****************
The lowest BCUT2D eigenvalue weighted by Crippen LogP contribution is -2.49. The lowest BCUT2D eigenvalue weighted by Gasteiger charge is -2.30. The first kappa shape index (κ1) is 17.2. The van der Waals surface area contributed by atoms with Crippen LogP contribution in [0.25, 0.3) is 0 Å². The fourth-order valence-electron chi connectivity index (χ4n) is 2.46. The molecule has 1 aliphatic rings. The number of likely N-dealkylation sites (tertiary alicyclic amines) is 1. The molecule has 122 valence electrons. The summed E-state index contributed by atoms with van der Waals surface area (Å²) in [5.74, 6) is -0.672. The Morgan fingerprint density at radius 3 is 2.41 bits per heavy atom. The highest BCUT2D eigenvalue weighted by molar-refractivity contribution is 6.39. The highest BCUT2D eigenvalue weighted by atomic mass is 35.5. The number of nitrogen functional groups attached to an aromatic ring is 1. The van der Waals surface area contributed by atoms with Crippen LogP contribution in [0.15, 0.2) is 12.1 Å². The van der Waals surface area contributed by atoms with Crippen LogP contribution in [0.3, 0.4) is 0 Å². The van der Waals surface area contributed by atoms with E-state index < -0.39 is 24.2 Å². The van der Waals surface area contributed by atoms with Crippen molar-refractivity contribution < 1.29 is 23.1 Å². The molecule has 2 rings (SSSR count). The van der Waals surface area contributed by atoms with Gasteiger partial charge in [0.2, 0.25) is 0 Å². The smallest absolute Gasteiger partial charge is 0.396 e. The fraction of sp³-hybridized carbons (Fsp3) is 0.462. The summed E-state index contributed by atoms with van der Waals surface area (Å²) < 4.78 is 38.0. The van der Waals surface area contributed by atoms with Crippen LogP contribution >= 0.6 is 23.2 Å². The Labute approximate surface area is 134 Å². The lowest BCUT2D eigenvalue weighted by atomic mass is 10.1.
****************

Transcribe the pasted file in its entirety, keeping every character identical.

The lowest BCUT2D eigenvalue weighted by Crippen LogP contribution is -2.49. The lowest BCUT2D eigenvalue weighted by Gasteiger charge is -2.30. The first kappa shape index (κ1) is 17.2. The van der Waals surface area contributed by atoms with Crippen LogP contribution in [0.25, 0.3) is 0 Å². The fourth-order valence-electron chi connectivity index (χ4n) is 2.46. The molecule has 1 aliphatic rings. The number of likely N-dealkylation sites (tertiary alicyclic amines) is 1. The molecule has 122 valence electrons. The summed E-state index contributed by atoms with van der Waals surface area (Å²) in [5.74, 6) is -0.672. The Morgan fingerprint density at radius 3 is 2.41 bits per heavy atom. The highest BCUT2D eigenvalue weighted by molar-refractivity contribution is 6.39. The highest BCUT2D eigenvalue weighted by atomic mass is 35.5. The number of nitrogen functional groups attached to an aromatic ring is 1. The van der Waals surface area contributed by atoms with Crippen LogP contribution in [0.15, 0.2) is 12.1 Å². The van der Waals surface area contributed by atoms with Crippen LogP contribution in [0.3, 0.4) is 0 Å². The van der Waals surface area contributed by atoms with E-state index < -0.39 is 24.2 Å². The van der Waals surface area contributed by atoms with Crippen molar-refractivity contribution < 1.29 is 23.1 Å². The molecule has 2 rings (SSSR count). The van der Waals surface area contributed by atoms with Gasteiger partial charge in [0.2, 0.25) is 0 Å². The smallest absolute Gasteiger partial charge is 0.396 e. The fraction of sp³-hybridized carbons (Fsp3) is 0.462. The summed E-state index contributed by atoms with van der Waals surface area (Å²) < 4.78 is 38.0. The van der Waals surface area contributed by atoms with Crippen LogP contribution >= 0.6 is 23.2 Å². The Labute approximate surface area is 134 Å². The lowest BCUT2D eigenvalue weighted by atomic mass is 10.1.